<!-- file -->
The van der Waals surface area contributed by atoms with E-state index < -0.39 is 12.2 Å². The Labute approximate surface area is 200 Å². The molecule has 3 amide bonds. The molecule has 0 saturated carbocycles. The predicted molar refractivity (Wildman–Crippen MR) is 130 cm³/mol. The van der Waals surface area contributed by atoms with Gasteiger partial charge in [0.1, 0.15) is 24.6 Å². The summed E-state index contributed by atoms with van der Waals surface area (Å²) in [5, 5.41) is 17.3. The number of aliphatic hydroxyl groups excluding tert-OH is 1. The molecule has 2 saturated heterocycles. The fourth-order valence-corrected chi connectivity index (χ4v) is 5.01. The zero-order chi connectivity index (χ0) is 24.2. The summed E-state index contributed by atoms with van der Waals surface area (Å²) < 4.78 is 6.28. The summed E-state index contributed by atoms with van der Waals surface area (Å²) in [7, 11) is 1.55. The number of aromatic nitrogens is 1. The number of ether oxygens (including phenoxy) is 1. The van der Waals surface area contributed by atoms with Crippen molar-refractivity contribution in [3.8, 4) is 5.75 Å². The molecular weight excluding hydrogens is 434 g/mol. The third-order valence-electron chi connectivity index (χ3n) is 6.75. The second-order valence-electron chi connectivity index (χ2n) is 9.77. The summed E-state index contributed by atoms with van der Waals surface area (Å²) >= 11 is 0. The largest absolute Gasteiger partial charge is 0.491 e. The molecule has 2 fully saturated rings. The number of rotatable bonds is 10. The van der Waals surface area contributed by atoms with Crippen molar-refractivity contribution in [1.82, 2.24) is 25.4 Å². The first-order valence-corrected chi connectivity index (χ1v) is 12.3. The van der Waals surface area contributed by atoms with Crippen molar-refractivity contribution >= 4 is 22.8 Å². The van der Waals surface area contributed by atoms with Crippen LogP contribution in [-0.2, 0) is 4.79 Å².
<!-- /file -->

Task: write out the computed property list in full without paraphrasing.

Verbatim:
The van der Waals surface area contributed by atoms with E-state index < -0.39 is 12.2 Å². The Labute approximate surface area is 200 Å². The molecule has 3 amide bonds. The molecule has 0 saturated carbocycles. The predicted molar refractivity (Wildman–Crippen MR) is 130 cm³/mol. The van der Waals surface area contributed by atoms with Gasteiger partial charge in [0.1, 0.15) is 24.6 Å². The summed E-state index contributed by atoms with van der Waals surface area (Å²) in [5, 5.41) is 17.3. The number of aliphatic hydroxyl groups excluding tert-OH is 1. The molecule has 2 saturated heterocycles. The fourth-order valence-corrected chi connectivity index (χ4v) is 5.01. The zero-order chi connectivity index (χ0) is 24.2. The summed E-state index contributed by atoms with van der Waals surface area (Å²) < 4.78 is 6.28. The summed E-state index contributed by atoms with van der Waals surface area (Å²) in [7, 11) is 1.55. The number of aromatic nitrogens is 1. The number of ether oxygens (including phenoxy) is 1. The van der Waals surface area contributed by atoms with Crippen molar-refractivity contribution in [3.8, 4) is 5.75 Å². The molecular weight excluding hydrogens is 434 g/mol. The third-order valence-electron chi connectivity index (χ3n) is 6.75. The second-order valence-electron chi connectivity index (χ2n) is 9.77. The summed E-state index contributed by atoms with van der Waals surface area (Å²) >= 11 is 0. The largest absolute Gasteiger partial charge is 0.491 e. The molecule has 2 fully saturated rings. The number of rotatable bonds is 10. The van der Waals surface area contributed by atoms with Crippen molar-refractivity contribution in [1.82, 2.24) is 25.4 Å². The first-order valence-corrected chi connectivity index (χ1v) is 12.3. The van der Waals surface area contributed by atoms with Crippen molar-refractivity contribution >= 4 is 22.8 Å². The van der Waals surface area contributed by atoms with Crippen LogP contribution in [-0.2, 0) is 4.79 Å².